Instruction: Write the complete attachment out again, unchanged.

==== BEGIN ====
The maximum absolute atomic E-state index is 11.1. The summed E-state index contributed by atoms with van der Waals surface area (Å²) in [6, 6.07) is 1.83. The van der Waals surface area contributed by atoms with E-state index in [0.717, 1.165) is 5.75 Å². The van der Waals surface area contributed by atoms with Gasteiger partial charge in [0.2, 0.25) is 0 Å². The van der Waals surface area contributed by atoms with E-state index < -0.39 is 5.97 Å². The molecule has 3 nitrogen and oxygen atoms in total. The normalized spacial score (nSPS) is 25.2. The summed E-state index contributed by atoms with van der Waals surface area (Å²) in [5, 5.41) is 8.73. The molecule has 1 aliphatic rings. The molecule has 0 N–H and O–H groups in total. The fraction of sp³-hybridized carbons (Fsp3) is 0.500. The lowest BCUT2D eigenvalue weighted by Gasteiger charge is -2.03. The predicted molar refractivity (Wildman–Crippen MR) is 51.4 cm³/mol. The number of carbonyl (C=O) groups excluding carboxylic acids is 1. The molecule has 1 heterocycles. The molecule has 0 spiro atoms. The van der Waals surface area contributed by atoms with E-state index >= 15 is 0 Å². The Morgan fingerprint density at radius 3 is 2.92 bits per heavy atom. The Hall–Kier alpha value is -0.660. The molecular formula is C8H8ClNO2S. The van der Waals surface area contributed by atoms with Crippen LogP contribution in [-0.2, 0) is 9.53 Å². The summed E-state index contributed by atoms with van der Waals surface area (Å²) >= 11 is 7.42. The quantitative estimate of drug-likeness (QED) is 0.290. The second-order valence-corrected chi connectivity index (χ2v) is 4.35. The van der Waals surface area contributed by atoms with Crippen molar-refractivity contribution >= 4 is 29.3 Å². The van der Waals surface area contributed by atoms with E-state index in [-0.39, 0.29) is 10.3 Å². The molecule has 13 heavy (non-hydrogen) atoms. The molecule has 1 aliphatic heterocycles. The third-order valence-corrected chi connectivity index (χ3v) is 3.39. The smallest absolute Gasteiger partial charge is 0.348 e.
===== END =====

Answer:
The maximum absolute atomic E-state index is 11.1. The summed E-state index contributed by atoms with van der Waals surface area (Å²) in [6, 6.07) is 1.83. The van der Waals surface area contributed by atoms with E-state index in [0.717, 1.165) is 5.75 Å². The van der Waals surface area contributed by atoms with Gasteiger partial charge in [0.2, 0.25) is 0 Å². The van der Waals surface area contributed by atoms with E-state index < -0.39 is 5.97 Å². The molecule has 3 nitrogen and oxygen atoms in total. The normalized spacial score (nSPS) is 25.2. The summed E-state index contributed by atoms with van der Waals surface area (Å²) in [5, 5.41) is 8.73. The molecule has 1 aliphatic rings. The molecule has 0 N–H and O–H groups in total. The fraction of sp³-hybridized carbons (Fsp3) is 0.500. The lowest BCUT2D eigenvalue weighted by Gasteiger charge is -2.03. The predicted molar refractivity (Wildman–Crippen MR) is 51.4 cm³/mol. The number of carbonyl (C=O) groups excluding carboxylic acids is 1. The molecule has 1 heterocycles. The molecule has 0 spiro atoms. The van der Waals surface area contributed by atoms with E-state index >= 15 is 0 Å². The Morgan fingerprint density at radius 3 is 2.92 bits per heavy atom. The Hall–Kier alpha value is -0.660. The molecular formula is C8H8ClNO2S. The van der Waals surface area contributed by atoms with Crippen LogP contribution in [-0.2, 0) is 9.53 Å². The summed E-state index contributed by atoms with van der Waals surface area (Å²) >= 11 is 7.42. The quantitative estimate of drug-likeness (QED) is 0.290. The second-order valence-corrected chi connectivity index (χ2v) is 4.35. The van der Waals surface area contributed by atoms with Crippen molar-refractivity contribution >= 4 is 29.3 Å². The van der Waals surface area contributed by atoms with E-state index in [-0.39, 0.29) is 10.3 Å². The molecule has 13 heavy (non-hydrogen) atoms. The molecule has 1 aliphatic heterocycles. The third-order valence-corrected chi connectivity index (χ3v) is 3.39. The smallest absolute Gasteiger partial charge is 0.348 e.